We need taxonomies to help us work out what the individual ingredients are in any programme or intervention. Knowing what the different parts are that make up the whole programme can help us test each part separately. Then we can focus on providing those active ingredients (programme components) that really work, and save money by leaving out components that don’t make any difference to the outcome.
There are lots of different lists and taxonomies available. For the undergraduate coursework we have chosen the taxonomy of 26 behaviour change techniques published by Abraham & Michie (2008). In today’s seminars we had a gentle competition to see which team (s) performed best at recognising the 26 techniques on the taxonomy. Scores were very impressive so this bodes well for students’ performance in the upcoming assignment.
Violence between intimate partners (or domestic violence, or interpersonal violence – it’s hard to choose a label for this phenomenon that isn’t problematic) might not seem the most relevant topic for health psychologists. Yet violent crime is one of the most prominent health concerns highlighted in the public health profile for Coventry recently published by Public Health England.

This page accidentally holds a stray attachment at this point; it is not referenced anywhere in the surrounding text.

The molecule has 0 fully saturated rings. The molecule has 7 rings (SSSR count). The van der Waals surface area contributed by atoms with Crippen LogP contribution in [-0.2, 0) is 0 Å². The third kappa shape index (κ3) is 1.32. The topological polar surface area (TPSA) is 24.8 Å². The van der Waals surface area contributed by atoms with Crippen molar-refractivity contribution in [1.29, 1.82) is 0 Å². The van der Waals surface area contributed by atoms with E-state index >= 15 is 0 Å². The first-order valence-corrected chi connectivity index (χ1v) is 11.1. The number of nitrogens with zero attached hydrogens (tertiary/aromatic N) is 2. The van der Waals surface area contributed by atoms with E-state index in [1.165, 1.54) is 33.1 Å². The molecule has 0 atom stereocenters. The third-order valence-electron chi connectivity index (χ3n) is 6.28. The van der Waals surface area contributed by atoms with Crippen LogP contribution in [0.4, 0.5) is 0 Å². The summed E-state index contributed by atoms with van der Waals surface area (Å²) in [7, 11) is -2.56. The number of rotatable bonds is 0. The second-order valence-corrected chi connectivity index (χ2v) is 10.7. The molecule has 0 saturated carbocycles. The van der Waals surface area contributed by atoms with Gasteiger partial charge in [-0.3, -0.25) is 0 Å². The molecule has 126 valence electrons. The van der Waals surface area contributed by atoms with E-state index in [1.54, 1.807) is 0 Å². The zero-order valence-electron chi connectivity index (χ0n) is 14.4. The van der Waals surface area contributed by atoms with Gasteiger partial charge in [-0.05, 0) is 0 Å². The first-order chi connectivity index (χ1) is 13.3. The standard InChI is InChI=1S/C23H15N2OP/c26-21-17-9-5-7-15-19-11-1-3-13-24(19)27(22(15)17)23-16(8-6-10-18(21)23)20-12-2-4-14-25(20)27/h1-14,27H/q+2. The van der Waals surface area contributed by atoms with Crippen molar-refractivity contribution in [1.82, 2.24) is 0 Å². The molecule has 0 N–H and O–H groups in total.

Interpersonal violence has clear implications for the physical health and emotional wellbeing of all concerned, yet it doesn’t feature prominently on the standard health psychology curriculum. Some of the theoretical models that are widely used in health psychology may well apply to explaining interpersonal violence, and some of the same principles of behaviour change intervention may be relevant. Some colleagues at Coventry (led by Forensic Psychologist Erica Bowen) have formed a special interest group to address research and practice in this field. Their next meeting is coming soon.